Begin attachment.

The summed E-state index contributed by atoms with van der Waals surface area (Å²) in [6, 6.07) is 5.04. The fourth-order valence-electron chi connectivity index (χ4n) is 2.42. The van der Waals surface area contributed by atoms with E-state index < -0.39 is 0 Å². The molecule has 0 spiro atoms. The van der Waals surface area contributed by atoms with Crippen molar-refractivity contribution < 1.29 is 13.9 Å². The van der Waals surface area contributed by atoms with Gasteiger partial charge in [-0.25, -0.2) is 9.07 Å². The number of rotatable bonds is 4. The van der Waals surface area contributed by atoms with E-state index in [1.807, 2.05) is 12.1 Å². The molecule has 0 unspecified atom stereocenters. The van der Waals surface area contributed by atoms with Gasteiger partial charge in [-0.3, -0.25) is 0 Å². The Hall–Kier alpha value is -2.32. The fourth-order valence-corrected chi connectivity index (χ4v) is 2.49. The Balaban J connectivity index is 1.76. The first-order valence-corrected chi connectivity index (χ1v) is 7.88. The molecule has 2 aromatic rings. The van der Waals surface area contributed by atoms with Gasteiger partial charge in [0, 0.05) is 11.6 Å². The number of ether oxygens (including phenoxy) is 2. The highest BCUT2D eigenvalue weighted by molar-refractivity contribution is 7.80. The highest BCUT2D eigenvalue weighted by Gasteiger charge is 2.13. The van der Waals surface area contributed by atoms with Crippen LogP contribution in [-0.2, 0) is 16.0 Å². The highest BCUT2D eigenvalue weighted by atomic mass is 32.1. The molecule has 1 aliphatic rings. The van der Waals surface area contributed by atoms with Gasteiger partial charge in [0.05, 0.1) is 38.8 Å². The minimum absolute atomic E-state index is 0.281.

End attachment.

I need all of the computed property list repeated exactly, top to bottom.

The summed E-state index contributed by atoms with van der Waals surface area (Å²) in [6, 6.07) is 5.04. The fourth-order valence-electron chi connectivity index (χ4n) is 2.42. The van der Waals surface area contributed by atoms with E-state index < -0.39 is 0 Å². The molecule has 0 spiro atoms. The van der Waals surface area contributed by atoms with Crippen molar-refractivity contribution < 1.29 is 13.9 Å². The van der Waals surface area contributed by atoms with Gasteiger partial charge in [-0.25, -0.2) is 9.07 Å². The number of rotatable bonds is 4. The van der Waals surface area contributed by atoms with E-state index in [1.807, 2.05) is 12.1 Å². The molecule has 0 unspecified atom stereocenters. The van der Waals surface area contributed by atoms with Gasteiger partial charge in [-0.3, -0.25) is 0 Å². The Hall–Kier alpha value is -2.32. The fourth-order valence-corrected chi connectivity index (χ4v) is 2.49. The Balaban J connectivity index is 1.76. The first-order valence-corrected chi connectivity index (χ1v) is 7.88. The molecule has 2 aromatic rings. The van der Waals surface area contributed by atoms with Gasteiger partial charge in [0, 0.05) is 11.6 Å². The number of ether oxygens (including phenoxy) is 2. The highest BCUT2D eigenvalue weighted by molar-refractivity contribution is 7.80. The highest BCUT2D eigenvalue weighted by Gasteiger charge is 2.13. The van der Waals surface area contributed by atoms with Crippen LogP contribution in [-0.2, 0) is 16.0 Å². The highest BCUT2D eigenvalue weighted by atomic mass is 32.1. The molecule has 1 aliphatic rings. The van der Waals surface area contributed by atoms with Gasteiger partial charge in [0.05, 0.1) is 38.8 Å². The minimum absolute atomic E-state index is 0.281.